Anniversary of Lewis and Clark reaching the “Ocian” Historic anniversaries are not always easy to pin down. Various sources give different dates on which the Lewis and Clark expedition reached the Pacific Ocean. We do know a lot about the famous expedition: it was arranged by President Thomas Jefferson with the directive to explore the Pacific northwest; and it was led by William Clark, Meriwether Lewis, and their Indian guide Sacajawea. We know a lot of details of the journey because Lewis and Clark mapped the areas they explored and recorded notes on 100 species of animals, approximately 176 plants, native American cultures, landforms, and rivers. We also know that Clark wrote in his journal, on November 7, 1805, "Ocian in view! O! The Joy!" Some sources say that Clark was wrong about more than just the spelling of the word ocean—they say that what he saw that day wasn't the Pacific Ocean proper, but a bay into which the Columbia River emptied. By the middle of November, despite some very bad weather, the Corps of Discovery did reach the mouth of the Columbia and the Pacific itself. However, the dates given for this end-point of the journey range from November 15 to November 20, 1805. Why a range of dates for a singular event instead of just one firm date? It probably depends on what historians consider the words “reached the ocean” to mean. Lewis and Clark kept a dated journal, but historians may argue about what bit of water they were describing in a particular entry—the river, the estuary, the bay, or the ocean?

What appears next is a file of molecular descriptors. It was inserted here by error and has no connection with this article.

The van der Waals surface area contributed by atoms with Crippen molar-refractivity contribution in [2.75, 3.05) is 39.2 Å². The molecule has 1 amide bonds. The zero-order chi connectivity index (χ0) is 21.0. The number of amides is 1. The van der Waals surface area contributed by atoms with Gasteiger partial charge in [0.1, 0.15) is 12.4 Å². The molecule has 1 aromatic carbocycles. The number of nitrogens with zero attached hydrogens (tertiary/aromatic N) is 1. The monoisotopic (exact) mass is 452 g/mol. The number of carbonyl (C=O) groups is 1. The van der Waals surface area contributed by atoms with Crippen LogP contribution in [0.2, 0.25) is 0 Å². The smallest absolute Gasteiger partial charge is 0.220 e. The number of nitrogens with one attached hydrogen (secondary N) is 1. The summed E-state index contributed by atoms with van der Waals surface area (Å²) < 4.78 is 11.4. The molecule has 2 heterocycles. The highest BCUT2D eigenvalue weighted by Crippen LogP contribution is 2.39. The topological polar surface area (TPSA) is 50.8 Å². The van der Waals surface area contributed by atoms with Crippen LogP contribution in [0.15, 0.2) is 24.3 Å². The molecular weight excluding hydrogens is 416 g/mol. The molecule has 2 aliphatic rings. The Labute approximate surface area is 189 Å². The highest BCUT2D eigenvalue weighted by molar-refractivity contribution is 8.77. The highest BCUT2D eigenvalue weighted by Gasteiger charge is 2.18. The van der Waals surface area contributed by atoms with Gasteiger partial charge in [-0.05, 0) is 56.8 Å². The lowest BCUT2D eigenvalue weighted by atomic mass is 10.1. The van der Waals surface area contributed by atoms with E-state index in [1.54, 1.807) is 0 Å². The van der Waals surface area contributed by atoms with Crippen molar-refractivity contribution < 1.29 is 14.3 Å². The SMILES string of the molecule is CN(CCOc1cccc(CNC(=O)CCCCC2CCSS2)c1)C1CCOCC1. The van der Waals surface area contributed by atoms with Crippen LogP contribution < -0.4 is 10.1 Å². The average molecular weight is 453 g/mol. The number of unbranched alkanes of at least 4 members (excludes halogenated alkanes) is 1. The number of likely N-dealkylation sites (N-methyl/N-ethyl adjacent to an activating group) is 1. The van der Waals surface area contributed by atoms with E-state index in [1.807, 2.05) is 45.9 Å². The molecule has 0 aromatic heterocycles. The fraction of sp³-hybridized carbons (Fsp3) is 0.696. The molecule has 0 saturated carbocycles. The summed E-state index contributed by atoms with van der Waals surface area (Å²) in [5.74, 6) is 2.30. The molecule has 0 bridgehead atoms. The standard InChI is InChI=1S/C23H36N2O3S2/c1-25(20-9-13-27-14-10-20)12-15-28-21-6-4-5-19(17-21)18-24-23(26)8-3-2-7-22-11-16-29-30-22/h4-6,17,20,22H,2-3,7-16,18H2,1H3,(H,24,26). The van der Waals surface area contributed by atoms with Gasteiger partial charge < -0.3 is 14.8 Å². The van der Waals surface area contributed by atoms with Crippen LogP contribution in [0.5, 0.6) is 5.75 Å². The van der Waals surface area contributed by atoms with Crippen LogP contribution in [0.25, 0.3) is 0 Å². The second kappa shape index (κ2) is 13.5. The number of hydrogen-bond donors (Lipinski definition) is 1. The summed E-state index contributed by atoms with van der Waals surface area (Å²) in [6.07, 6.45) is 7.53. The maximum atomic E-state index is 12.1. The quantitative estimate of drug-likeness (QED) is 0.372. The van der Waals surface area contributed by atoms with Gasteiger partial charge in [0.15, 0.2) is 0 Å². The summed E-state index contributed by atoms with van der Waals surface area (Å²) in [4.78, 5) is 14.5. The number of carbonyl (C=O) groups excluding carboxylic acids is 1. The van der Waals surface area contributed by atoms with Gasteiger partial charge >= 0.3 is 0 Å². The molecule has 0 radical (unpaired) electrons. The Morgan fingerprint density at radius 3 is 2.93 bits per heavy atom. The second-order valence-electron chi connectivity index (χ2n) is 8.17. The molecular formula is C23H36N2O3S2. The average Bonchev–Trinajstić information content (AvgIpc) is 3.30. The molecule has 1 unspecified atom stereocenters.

Commemorate the day!
There are Lewis-and-Clark kids' activities available online, including interactive games and coloring pages. This is a game of exploration and discovery. If you should want to dip into the journals written by Lewis and Clark, they're available online, too!